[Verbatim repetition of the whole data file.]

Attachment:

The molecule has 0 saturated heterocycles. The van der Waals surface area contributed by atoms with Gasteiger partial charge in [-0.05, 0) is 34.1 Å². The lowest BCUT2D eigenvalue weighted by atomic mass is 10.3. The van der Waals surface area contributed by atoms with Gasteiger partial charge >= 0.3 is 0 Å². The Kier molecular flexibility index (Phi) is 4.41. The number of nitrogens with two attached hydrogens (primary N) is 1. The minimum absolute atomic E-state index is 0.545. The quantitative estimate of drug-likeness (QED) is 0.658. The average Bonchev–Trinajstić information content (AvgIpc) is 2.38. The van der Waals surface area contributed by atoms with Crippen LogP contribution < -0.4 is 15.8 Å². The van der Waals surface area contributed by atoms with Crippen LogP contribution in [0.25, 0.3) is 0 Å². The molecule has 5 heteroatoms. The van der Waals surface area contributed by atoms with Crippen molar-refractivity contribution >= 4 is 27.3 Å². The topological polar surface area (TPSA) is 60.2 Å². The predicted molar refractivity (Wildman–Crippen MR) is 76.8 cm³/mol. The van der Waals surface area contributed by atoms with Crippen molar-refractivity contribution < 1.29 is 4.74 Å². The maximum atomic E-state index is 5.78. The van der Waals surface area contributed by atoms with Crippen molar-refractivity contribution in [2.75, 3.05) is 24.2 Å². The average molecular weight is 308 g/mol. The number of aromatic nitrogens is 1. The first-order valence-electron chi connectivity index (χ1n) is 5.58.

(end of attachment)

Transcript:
The molecule has 0 saturated heterocycles. The van der Waals surface area contributed by atoms with Gasteiger partial charge in [-0.05, 0) is 34.1 Å². The lowest BCUT2D eigenvalue weighted by atomic mass is 10.3. The van der Waals surface area contributed by atoms with Gasteiger partial charge >= 0.3 is 0 Å². The Kier molecular flexibility index (Phi) is 4.41. The number of nitrogens with two attached hydrogens (primary N) is 1. The minimum absolute atomic E-state index is 0.545. The quantitative estimate of drug-likeness (QED) is 0.658. The average Bonchev–Trinajstić information content (AvgIpc) is 2.38. The van der Waals surface area contributed by atoms with Crippen LogP contribution < -0.4 is 15.8 Å². The van der Waals surface area contributed by atoms with Crippen LogP contribution in [0.25, 0.3) is 0 Å². The molecule has 5 heteroatoms. The van der Waals surface area contributed by atoms with Crippen molar-refractivity contribution >= 4 is 27.3 Å². The topological polar surface area (TPSA) is 60.2 Å². The predicted molar refractivity (Wildman–Crippen MR) is 76.8 cm³/mol. The van der Waals surface area contributed by atoms with Crippen molar-refractivity contribution < 1.29 is 4.74 Å². The maximum atomic E-state index is 5.78. The van der Waals surface area contributed by atoms with Crippen molar-refractivity contribution in [2.75, 3.05) is 24.2 Å². The average molecular weight is 308 g/mol. The number of aromatic nitrogens is 1. The first-order valence-electron chi connectivity index (χ1n) is 5.58.